This reduces uncompensated care, thereby improving continuity of care. And if they’re big enough, they can leverage the number of patients they’re seeing to maintain revenue.

However, people with private plans may have to pay more. Mayerhofer said consolidation reduces competition and larger networks can put more pressure on insurance companies for better compensation and rates, ultimately driving up premiums for private insurance plans.

This is borne out by some studies, including a report by the Kaiser Family Foundation, which found that some mergers, particularly those that bring together health systems operating in different markets, led to price increases of 6 percent to 17 percent. There has been an increase of up to 100 percent.

The Federal Trade Commission has challenged hospital mergers on price gouging grounds, finding that they reduce competition and can lead to higher prices.

The union representing nurses across the region, including LVH-Pocono, also expressed concerns.

“Research shows that mergers could increase health care costs for patients by 12% without increasing the level of care they receive,” Matt Yarnell, president of SEIU Healthcare PA, said in an email. “Furthermore, highly concentrated health care markets can lead to lower wages and staffing for front-line workers. … We want to make sure that patients and frontline workers remain at the center of this conversation. While the increasing trend of consolidation and acquisitions raises many questions and concerns, we look forward to working with Lehigh Valley and Jefferson University if this transaction occurs.

In an interview Tuesday, LVHN CEO Dr. Brian Nestor said the merger will make better care more available, ultimately reducing the cost of care for patients.

If you give better care you make it more available, [if] As you care for patients, they will have better outcomes and will not require hospital services or unnecessary treatments, ultimately reducing the cost of care, he said.

A spokesperson for LVHN said it was too early to comment on “hypotheses” based on other states and territories.

A lot must be decided before any merger. The final agreement is still being negotiated, and the deal will require state approval. Current hospital leadership will remain in place.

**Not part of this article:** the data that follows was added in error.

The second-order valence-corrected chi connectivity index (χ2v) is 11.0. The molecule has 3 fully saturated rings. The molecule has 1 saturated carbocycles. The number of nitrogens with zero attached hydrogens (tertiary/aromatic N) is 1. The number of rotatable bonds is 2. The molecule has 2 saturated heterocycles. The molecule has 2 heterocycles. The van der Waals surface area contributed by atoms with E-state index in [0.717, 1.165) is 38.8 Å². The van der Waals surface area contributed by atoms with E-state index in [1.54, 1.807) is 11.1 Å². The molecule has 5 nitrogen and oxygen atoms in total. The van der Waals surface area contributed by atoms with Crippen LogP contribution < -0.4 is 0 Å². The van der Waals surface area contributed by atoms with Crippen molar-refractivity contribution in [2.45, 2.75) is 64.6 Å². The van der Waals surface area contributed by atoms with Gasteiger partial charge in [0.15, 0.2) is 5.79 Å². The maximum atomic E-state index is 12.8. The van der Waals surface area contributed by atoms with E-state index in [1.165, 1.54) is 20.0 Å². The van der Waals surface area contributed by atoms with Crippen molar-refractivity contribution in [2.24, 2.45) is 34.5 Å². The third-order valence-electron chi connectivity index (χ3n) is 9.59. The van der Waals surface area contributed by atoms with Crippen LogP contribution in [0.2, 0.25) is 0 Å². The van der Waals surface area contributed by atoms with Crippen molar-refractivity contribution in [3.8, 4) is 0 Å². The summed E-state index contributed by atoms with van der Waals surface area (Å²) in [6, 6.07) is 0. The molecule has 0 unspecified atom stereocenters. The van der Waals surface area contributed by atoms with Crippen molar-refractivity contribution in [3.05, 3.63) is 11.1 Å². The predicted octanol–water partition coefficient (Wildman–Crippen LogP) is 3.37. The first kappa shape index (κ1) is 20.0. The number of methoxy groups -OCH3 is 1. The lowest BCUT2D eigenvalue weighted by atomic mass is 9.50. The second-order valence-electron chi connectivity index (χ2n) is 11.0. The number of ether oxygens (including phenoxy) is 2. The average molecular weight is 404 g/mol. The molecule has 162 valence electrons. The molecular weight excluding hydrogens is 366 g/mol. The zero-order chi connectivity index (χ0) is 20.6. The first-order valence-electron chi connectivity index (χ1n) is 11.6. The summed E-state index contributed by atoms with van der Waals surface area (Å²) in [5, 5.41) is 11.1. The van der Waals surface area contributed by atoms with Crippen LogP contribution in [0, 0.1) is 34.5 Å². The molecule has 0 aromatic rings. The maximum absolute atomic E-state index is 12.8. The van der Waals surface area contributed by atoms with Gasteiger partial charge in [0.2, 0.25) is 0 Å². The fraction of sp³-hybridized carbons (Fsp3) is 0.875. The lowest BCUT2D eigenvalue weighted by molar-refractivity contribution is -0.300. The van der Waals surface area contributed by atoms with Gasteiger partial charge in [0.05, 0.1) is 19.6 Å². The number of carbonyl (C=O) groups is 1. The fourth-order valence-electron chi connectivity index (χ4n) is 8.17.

It is unknown what impact the merger will have on staffing at the health network, particularly administrative, and what, if any, rebranding will occur.

However, the merger is sure to change the dynamics of the existing rivalry between St. Luke’s University Health Network and LVHN, although Mayerhofer said in the short term he does not expect much will change as the two entities will still compete in the region.

Following the announcement, St. Luke’s President and CEO Rick Anderson issued a statement saying that the network has “always respected” LVHN as a “vibrant local competitor”, and further added that “St. Luke will continue to focus on remaining the lowest cost provider with the highest quality care.

Mayerhofer said integrating Jefferson Health Plans into LVHN operations will power the new health network on Medicaid and Medicare dollars in and around the Lehigh Valley.

But Mayerhofer said he sees the most change in the short term in branding and public perception. He said St. Luke’s has made Temple St. Luke’s School of Medicine a prominent part of its branding in recent years as a way to differentiate itself from LVHN, which has a medical school program with the University of South Florida. But Thomas Jefferson University is owned by Jefferson, and Sidney Kimmel Medical College is quite respected.

I’m sure there will be some branding that will promote those academic credentials and change perceptions among consumers, Mayerhofer said.